Asia’s debt capital markets are facing an uncertain future. Interest rate hikes are on the cards in the US, China’s stock market is in turmoil and the eurozone may be falling apart.
Asian bond markets have been on an uninterrupted growth path since the financial crisis, but the economic slowdown across the region threatens demand for financing just as increased global market volatility begins to bite.
Asia’s domestic debt markets have taken recent global volatility in their stride, but not all of them were as sure-footed in handling local challenges, resulting in mixed performances.
Asian high-yield issuance has shown resilience in the face of global volatility, with the support of the region’s private banks and wealth managers and a reduced correlation to the US market.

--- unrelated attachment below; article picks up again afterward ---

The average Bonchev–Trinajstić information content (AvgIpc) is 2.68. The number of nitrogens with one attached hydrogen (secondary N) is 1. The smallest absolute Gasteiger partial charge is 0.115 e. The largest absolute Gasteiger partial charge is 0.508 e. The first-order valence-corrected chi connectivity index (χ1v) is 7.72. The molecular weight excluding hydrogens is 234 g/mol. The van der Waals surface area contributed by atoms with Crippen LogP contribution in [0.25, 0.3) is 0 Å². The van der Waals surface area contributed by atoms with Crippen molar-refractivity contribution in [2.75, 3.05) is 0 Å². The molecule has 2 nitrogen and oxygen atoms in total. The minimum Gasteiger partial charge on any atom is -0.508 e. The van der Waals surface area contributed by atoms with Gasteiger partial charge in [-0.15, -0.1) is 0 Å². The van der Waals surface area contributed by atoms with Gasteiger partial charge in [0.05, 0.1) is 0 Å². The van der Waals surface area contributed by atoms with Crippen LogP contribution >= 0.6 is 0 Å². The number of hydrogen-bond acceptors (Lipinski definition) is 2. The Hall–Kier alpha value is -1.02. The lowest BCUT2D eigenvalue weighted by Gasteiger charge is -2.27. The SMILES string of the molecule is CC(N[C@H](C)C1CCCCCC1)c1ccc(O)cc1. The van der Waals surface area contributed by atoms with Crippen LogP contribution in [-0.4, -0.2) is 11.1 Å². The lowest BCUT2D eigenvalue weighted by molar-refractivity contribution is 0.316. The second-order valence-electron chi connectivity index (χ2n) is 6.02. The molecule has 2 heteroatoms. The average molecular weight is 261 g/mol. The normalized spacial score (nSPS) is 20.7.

Asian investors have grown comfortable with the new flavours of bank capital and remain as hungry as ever for yield, giving issuers the freedom to choose different structures and to narrow premiums.
Asia’s sukuk market is having a good year, thanks to rising interest from Middle Eastern buyers and a benevolent regulatory climate, but it still has some way to go to fulfil its promise.
Green bonds face a tough sell in Asia, where climate concerns have long taken a back seat to development. That mindset is changing, but the right incentives will be key to creating a vibrant local market.
Less-attractive Australian interest rates and competition from issuance of asset-backed securities have brought the Kangaroo market to a halt, in contrast to a still-thriving Kauri market supported by New Zealand’s strong fundamentals.